The Netherlands halted extraction from Europe’s biggest gas field on Sunday, which was resulting in earthquakes that have shaken local residents for decades and threaten to persist.
Authorities are keeping 11 extraction wells open at the Groningen gas field for another year, however, in case of a severe winter, before shutting its gates for good against a backdrop of geopolitical tensions.
People living near the site, which opened in the early 1960s, have complained for more than 20 years of being terrorized by quakes directly attributed to drilling operations.
“An enormous number of people in the province are suffering psychological problems due to the extraction of gas,” Jan Wigboldus, president of an association representing local people, told AFP.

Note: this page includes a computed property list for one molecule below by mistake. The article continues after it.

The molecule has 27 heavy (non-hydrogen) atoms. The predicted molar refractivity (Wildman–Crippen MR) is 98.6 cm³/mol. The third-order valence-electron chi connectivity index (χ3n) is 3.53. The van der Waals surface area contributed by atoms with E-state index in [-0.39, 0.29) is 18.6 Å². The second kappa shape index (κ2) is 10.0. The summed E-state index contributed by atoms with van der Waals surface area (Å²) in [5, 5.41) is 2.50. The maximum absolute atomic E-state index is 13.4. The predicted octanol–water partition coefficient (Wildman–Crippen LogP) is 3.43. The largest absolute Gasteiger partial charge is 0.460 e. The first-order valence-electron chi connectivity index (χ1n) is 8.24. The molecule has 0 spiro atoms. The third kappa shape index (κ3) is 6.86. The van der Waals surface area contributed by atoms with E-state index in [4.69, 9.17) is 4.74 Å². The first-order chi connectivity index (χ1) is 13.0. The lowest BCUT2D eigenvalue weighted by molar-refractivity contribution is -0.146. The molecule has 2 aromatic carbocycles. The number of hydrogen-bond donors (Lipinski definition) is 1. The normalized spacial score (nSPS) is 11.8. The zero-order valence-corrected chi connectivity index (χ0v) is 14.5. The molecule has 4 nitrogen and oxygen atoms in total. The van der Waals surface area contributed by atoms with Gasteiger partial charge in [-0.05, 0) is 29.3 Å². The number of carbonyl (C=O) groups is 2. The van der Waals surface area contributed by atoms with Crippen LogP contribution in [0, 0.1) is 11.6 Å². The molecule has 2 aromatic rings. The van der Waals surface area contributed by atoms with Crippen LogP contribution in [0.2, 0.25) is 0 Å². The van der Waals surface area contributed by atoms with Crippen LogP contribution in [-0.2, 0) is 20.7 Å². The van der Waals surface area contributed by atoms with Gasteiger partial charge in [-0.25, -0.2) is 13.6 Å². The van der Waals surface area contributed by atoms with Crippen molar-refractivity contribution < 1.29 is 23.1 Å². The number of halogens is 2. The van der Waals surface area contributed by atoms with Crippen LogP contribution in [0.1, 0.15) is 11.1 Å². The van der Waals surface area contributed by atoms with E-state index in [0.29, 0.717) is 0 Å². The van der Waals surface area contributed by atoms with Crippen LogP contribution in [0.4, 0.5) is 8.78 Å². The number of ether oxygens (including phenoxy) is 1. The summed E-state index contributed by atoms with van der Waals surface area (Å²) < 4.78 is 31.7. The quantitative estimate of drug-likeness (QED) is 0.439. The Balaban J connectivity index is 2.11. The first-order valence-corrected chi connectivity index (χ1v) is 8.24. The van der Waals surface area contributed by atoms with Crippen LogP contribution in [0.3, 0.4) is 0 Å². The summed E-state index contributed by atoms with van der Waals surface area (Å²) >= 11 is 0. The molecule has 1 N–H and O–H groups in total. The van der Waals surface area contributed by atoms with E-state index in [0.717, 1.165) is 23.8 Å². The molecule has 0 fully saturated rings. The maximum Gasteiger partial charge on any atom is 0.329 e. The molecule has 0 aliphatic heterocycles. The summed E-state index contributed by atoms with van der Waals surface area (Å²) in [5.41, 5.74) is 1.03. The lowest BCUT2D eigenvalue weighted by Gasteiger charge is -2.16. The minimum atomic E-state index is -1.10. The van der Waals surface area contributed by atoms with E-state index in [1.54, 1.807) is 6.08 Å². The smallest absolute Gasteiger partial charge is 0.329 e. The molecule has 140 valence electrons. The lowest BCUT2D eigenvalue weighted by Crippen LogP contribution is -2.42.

Around 2,300 billion cubic meters (81,223 billion cubic feet) of gas have been extracted from the field over the years, according to Shell.
Groningen gas generated some 429 billion euros ($450 billion), adjusted for inflation, between 1963 and 2020, 85 percent of which went into state coffers.
Many houses in the Groningen area have now been renovated or rebuilt to incorporate earthquake-resistant structures.
Dutch Prime Minister Mark Rutte said on Friday during a visit to the site that there were tens of thousands of children living in a terrible situation in the region, according to Dutch agency ANP.